Advice and guidance on the health needs of migrant patients from Brunei Darussalam for healthcare practitioners.
If the patient is new to the UK:
- explain to them how the NHS works
- discuss how this compares to the healthcare system they’ve been used to
Ensure that all patients are up-to-date with the UK immunisation schedule.
Screen all new entrants, including children, for tuberculosis (TB).
Consider screening for hepatitis B, particularly among those who have recently arrived. Brunei Darussalam has an intermediate prevalence.
Consider screening for hepatitis C, because Brunei Darussalam has a considerably higher prevalence than the UK.
Ask opportunistically about any travel plans the patient may have to visit friends and relatives in their country of origin, and see National Travel Health Network and Centre (NaTHNaC), or the Health Protection Scotland websites (TRAVAX and fitfortravel, for travel advice.
There is a high risk of typhoid infection in Brunei Darussalam.
Consider nutritional and metabolic concerns.
There is a high incidence of TB in Brunei Darussalam (40 to 499 cases per 100,000), so:
- screen all new entrants (including children) for TB according to NICE guidelines
- refer to TB services promptly if screening is positive
- maintain long term vigilance for symptoms of TB even if initial screening is negative
- be aware that TB is a notifiable disease
Sexually transmitted infections and HIV
Brunei Darussalam has an intermediate prevalence of hepatitis B, so:
- consider screening for hepatitis B, particularly those who have recently arrived
- offer screening for hepatitis B to all pregnant women during each pregnancy
- immunise appropriately babies born to mothers who are hepatitis B positive, and follow-up accordingly
- be aware that the UK has a universal infant immunisation programme for hepatitis B and a selective immunisation programme for higher risk groups
Travel plans and advice
Ask opportunistically about any travel plans the patient may have to visit friends and relatives in their country of origin, and see National Travel Health Network and Centre (NaTHNaC), or the Health Protection Scotland websites (TRAVAX and fitfortravel), for travel advice.
There is a very low risk of malaria in Brunei Darussalam, due to P. falciparum and P. vivax, so:
- test any unwell patient who has travelled to-and-from affected areas of Brunei Darussalam in the last year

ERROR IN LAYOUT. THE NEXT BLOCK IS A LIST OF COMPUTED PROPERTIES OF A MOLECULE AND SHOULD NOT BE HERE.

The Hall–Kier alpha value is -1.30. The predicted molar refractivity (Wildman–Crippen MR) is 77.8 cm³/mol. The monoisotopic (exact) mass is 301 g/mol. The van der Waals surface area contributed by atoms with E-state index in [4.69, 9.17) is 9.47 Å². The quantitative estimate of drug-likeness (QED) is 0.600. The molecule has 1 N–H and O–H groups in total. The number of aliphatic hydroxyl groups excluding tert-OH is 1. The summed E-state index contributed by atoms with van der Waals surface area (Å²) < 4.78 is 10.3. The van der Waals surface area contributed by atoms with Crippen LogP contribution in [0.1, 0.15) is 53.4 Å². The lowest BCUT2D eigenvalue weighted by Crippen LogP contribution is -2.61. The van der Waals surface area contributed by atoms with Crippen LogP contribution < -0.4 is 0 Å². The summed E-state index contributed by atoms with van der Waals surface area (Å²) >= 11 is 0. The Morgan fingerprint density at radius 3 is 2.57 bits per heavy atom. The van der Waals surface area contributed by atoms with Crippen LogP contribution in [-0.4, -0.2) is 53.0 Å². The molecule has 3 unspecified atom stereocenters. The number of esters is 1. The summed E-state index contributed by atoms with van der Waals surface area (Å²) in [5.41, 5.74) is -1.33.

- remember that malaria can be rapidly fatal
There is a high risk of typhoid infection in Brunei Darussalam, so:
- ensure that travellers to Brunei Darussalam are offered typhoid immunisation and advice on prevention of enteric fever
- remember enteric fever in the differential diagnosis of illness in patients with a recent history of travel to-or-from Brunei Darussalam
Reproductive health indicators
|Reproductive health indicator||UK||Brunei Darussalam|
|Number of children per woman¹||2||2|
No data are available on:
- contraceptive use
- mammography screening rates
- cervical cancer screening rates
Nutritional and metabolic concerns
There is a moderate risk of anaemia in adults (estimated prevalence in non-pregnant women is 20 to 40%) and a mild risk in pre-school children (estimated prevalence 5 to 20%), so:
- be alert to the possibility of anaemia in recently arrived migrants, particularly women and pre-school children
- test as clinically indicated
Consider the possibility of vitamin D deficiency in people who may be at risk due to:
- covering their body for cultural or religious reasons (lack of sunlight)
- skin colour
- diet (vegan or vegetarian)
Health indicators and health care
WHO Global Health Observatory has a summary of health indicators and health care in Brunei Darussalam.
Culture, politics and history
The main languages used in Brunei Darussalam are:
- Malay (official)
Source: The World Factbook.
¹2011 est. ²official; ³includes indigenous beliefs
Source: The World Factbook
Migration to the UK
There were almost 5,000 people from Brunei Darussalam living in England and Wales at the time of the 2011 Census.